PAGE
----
Third Stop – Kohfuku-ji 興福寺. First built in 730, the temple complex includes a five-story pagoda which is the symbol of Nara City, a three-story pagoda, a north and south octagonal halls. The Central Golden Hall is currently under reconstruction. I paid ¥500 to visit the East Golden Hall but did not bother to pay extra for the museum.
Fourth Stop – Gango-ji 元興寺(¥500). This temple, originally founded in Asuka in the 6th century as the first Buddhist temple in Japan, was moved to Nara in 713. It originally had seven halls and pagodas. Today, one can still see several 6th century -roof-tiles used on the roof of the two remaining halls namely the Gokurakubo and Zenshitsu halls.
Tonight I would be staying in Kiikatsuura (紀伊勝浦). To get there, I had to take the 2:47pm train to Tennoji and then a connecting train at 3:32pm. It’s a long journey and I did not arrive at my destination till 7:15pm. The train was jammed packed and I had to stand for over an hour: I only got a seat after the Wakayama City Station.
Kiikatsuura is a leading tuna fishing port famous for its hot-spring by the seaside and its 17km-long coastline dotted with more than 130 rock formations and islands of different shapes and sizes.
It was dark and I asked a young lady for direction. She then offered to drop me off at Kiikatsuura Onsenminshuku (¥5,170 for a single room with shared facilities – not cheap!). I was very hungry and found a local restaurant where I had a sashimi set for ¥1,400. I also had a beer and a side dish and paid ¥2,500 for a wholesome dinner. Unfortunately, I slept badly that night.
December 31 Saturday: Kumano Nachi Taisha – Kiikatsuura – Kumano Hayatama Taisha – Kawayu Onsen
I started early by taking the 7:25am bus heading to Nachi Taishan. On the bus, I met a nice Chinese lady who grew up in Japan. She advised me to walk to the shrine through the Nachi Primeval Forest. The 650 metre-long path is lined with gigantic cedar trees some of which are over 800 years old. At the entrance to the slope/path is the Furigase-bashi Bridge which is said to divide the secular world and the shrine. It’s a wonderful spiritual walk with no one in sight.
The shrine originates from the ancient nature worship of the largest waterfall as its deity called Nachi no Otaki to which the shrine is dedicated.
It is an example of Buddhist and Shinto syncretism: right next to the shrine is the Seiganto-ji Temple 青岸渡寺, the first of the 33 Temples of Saigoku (Western Japan) Pilgrimage. It is said that in the time of Emperor Nintoku, Kannon appeared to an Indian monk named Ragyo Shonin at the Nachi Waterfall during his spiritual training. He built a thatched hut at the spot and this is the origin of the temple. Between the shrine and the temple is a sacred 850-year-old camphor tree.
I met the lady again in the temple and we walked together to the Nachi Waterfall.
We took the 10:10am bus to Kiikatsuura. My friend advised me to get off at the Nachi station to visit the Fudarakusan-ji 補陀洛山寺 known for its priests setting sail to the southern sea searching for the Buddhist Pure Land – Fudaraku Jodo. I did not follow her advice and went to the Nachi beach on the other side of the rail line. I followed the coastline and had a nice stroll along the scenic rocky coast for almost two hours.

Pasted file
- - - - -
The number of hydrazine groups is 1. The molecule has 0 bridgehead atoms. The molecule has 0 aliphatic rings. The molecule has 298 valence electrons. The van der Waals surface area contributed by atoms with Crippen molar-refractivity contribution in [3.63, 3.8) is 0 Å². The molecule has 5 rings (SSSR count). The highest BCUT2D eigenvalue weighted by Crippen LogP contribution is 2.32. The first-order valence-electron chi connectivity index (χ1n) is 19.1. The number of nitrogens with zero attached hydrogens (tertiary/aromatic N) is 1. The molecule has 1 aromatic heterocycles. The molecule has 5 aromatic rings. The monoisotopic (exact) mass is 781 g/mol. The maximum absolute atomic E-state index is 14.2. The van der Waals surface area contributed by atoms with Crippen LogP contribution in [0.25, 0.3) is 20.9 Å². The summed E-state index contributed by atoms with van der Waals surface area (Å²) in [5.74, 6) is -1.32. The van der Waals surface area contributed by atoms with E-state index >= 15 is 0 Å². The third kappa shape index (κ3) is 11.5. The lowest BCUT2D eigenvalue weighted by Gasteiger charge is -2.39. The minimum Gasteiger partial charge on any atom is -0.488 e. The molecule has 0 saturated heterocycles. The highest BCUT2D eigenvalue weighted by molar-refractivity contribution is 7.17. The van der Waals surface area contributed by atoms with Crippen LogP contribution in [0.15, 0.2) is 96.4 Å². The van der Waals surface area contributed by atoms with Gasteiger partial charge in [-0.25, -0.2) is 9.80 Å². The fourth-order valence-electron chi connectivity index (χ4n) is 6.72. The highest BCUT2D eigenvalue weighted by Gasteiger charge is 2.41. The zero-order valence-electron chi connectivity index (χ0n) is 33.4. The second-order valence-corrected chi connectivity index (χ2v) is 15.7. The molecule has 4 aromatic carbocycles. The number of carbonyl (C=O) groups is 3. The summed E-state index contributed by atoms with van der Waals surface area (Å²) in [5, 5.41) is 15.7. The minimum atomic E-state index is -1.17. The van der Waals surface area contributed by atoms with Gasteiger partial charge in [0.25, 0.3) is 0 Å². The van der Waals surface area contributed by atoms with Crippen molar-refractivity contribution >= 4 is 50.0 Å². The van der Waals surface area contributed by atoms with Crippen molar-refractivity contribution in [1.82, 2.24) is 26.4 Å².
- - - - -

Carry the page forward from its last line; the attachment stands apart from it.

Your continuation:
I had a nice sashimi set with local rice wrapped in leaves for ¥1,400. Fantastic value ! I took a bus after 1pm to Shingu but had to wait till 3:55pm for the bus heading to Kawayu Onsen 川湯温泉where I had booked a room through Miyo, my Japanese friend. I made good use of time while in Shingu. First, I walked to the Shingu Hase Ryokan to ask the owner to keep my suitcase while I was on the Kumano Kodo. I then took a small backpack with me.
Second, I visited the Kumano Hayatama Taisha situated at the mouth of the Kumanogawa River. The main shrines are built in a straight row with colourful paintings of roosters and other animals decorating the walls.
Finally I walked over 2 km to reach the Kamikra-jinja 神倉神社an auxiliary shrine perching high up on a sacred monolith. The path leading to the shrine starts with some uneven and narrow steps. I am a bit scared and climbed up some of the steps with my four limbs. The views of Shingu and the sea from the shrine are fabulous.
I took the bus heading to Kumano Hongu Taisha at 3:55pm and arrived at Kawayu Matsuya Onsen around 5:30pm. I paid ¥8,200 for a basic room without dinner as the restaurant was already full! The two benefits I enjoyed staying in this hotel are the outdoor onsen by the river and the free shuttle to Hosshinmon-oji, the starting point of a 7km hike along the Nakahechi trail to the Kumano Hongu Taisha.
I found a cafe next to the hotel and had a simple dinner with local vegetables and two tiny river trouts. Edible but not delicious! After dinner, I spent half an hour in the outdoor onsen listening to the sound of flowing river and trees blowing in the wind. As there was no celebration in the hotel, I went to bed shortly after 9pm. This is not my dream way to spend New Year Eve.